Moreover, the energy, water, and agriculture system work in combination, rather than in isolation. For example, we used an agrivoltaics approach, which enabled us to use the same land plot for both solar energy generation and agriculture. In addition to saving space, the solar panels also serve to shelter plants from the area’s harsh sunlight, helping them to grow more efficiently by reducing plant drought stress and regulating temperatures. As a result, future residents will be able to thrive and enjoy reliable, urban levels of power supply in a stunning rural area.
Creating a connected environment
Although sustainability and cost-efficiency were priorities in the implementation process, we also focused on making the development a happy and healthy place for people to live. We planned to connect the early phases of the development with the future phases of the project when we considered the internal road network. This means that upgrades to the road infrastructure will be adjusted to meet people’s needs as the development expands. This type of gradual improvement allows for improved budget management. We also planned the road expansions so that they build upon existing county roads, which helps to minimise the site’s impact on the natural environment.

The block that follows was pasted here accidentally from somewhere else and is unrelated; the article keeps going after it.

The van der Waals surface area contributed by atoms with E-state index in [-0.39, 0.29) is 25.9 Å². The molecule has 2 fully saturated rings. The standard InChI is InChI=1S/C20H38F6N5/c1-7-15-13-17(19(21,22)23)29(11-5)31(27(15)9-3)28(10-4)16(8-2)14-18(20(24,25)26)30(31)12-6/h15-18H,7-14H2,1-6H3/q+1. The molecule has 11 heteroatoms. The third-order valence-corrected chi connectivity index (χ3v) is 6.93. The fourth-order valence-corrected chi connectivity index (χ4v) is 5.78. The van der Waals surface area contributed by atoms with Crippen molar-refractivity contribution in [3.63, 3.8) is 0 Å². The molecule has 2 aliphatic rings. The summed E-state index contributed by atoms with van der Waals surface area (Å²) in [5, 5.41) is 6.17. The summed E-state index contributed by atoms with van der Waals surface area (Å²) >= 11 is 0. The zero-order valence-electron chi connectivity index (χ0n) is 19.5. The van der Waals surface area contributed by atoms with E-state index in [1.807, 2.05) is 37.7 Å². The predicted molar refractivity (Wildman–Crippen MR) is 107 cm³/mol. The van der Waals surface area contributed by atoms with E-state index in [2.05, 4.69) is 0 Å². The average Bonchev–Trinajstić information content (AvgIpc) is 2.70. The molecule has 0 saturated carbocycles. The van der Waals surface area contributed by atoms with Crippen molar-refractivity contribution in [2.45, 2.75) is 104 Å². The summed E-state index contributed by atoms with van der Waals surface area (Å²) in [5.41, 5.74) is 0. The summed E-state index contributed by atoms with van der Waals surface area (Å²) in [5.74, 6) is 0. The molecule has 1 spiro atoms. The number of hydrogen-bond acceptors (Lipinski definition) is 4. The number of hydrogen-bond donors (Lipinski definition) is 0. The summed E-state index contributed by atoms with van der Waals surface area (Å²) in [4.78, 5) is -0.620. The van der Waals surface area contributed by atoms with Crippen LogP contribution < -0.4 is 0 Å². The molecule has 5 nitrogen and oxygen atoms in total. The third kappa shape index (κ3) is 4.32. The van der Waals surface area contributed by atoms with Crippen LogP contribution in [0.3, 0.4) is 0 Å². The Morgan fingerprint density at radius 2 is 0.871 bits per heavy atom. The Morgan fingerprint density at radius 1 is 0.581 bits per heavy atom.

Within the 70% provision for green areas, there will still be an estimated 100-metre wide-green belt along the site’s southern boundary that offers refuge for indigenous coastal fauna and flora. This will increase biodiversity as well as supporting the development’s carbon offsetting goals. Due to carefully planned road layouts, there will be minimal felling and the project has set a target of planting half a million trees during its build out.
Furthermore, residents will be able to reach key areas by using the many cycle paths and footpaths that span across the development, while enjoying its green spaces. This encourages active travel – primarily by bike – which further reduces carbon emissions. The result is a functional and sustainable transport network that provides serene travel routes for the residents of Green Heart of Kenya to enjoy.